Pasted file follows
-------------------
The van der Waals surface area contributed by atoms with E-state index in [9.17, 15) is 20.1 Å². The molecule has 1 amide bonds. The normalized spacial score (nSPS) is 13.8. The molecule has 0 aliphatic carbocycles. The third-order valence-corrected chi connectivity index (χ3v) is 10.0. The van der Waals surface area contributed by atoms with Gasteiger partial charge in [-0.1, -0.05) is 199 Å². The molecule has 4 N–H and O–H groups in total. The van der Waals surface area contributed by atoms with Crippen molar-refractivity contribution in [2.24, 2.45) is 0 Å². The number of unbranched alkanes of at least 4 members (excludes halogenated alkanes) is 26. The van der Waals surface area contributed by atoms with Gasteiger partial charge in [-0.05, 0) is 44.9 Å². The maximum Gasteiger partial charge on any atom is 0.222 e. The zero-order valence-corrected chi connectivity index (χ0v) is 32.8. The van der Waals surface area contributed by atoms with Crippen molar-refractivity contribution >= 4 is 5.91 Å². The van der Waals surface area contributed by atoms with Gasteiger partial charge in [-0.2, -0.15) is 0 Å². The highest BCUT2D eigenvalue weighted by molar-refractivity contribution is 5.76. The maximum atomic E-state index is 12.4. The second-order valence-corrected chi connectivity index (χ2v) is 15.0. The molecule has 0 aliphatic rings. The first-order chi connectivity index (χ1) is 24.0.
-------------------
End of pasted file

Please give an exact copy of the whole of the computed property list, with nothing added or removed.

The van der Waals surface area contributed by atoms with E-state index in [9.17, 15) is 20.1 Å². The molecule has 1 amide bonds. The normalized spacial score (nSPS) is 13.8. The molecule has 0 aliphatic carbocycles. The third-order valence-corrected chi connectivity index (χ3v) is 10.0. The van der Waals surface area contributed by atoms with Gasteiger partial charge in [-0.1, -0.05) is 199 Å². The molecule has 4 N–H and O–H groups in total. The van der Waals surface area contributed by atoms with Crippen molar-refractivity contribution in [2.24, 2.45) is 0 Å². The number of unbranched alkanes of at least 4 members (excludes halogenated alkanes) is 26. The van der Waals surface area contributed by atoms with Gasteiger partial charge in [-0.05, 0) is 44.9 Å². The maximum Gasteiger partial charge on any atom is 0.222 e. The zero-order valence-corrected chi connectivity index (χ0v) is 32.8. The van der Waals surface area contributed by atoms with Crippen molar-refractivity contribution >= 4 is 5.91 Å². The van der Waals surface area contributed by atoms with Gasteiger partial charge in [-0.2, -0.15) is 0 Å². The highest BCUT2D eigenvalue weighted by molar-refractivity contribution is 5.76. The maximum atomic E-state index is 12.4. The second-order valence-corrected chi connectivity index (χ2v) is 15.0. The molecule has 0 aliphatic rings. The first-order chi connectivity index (χ1) is 24.0.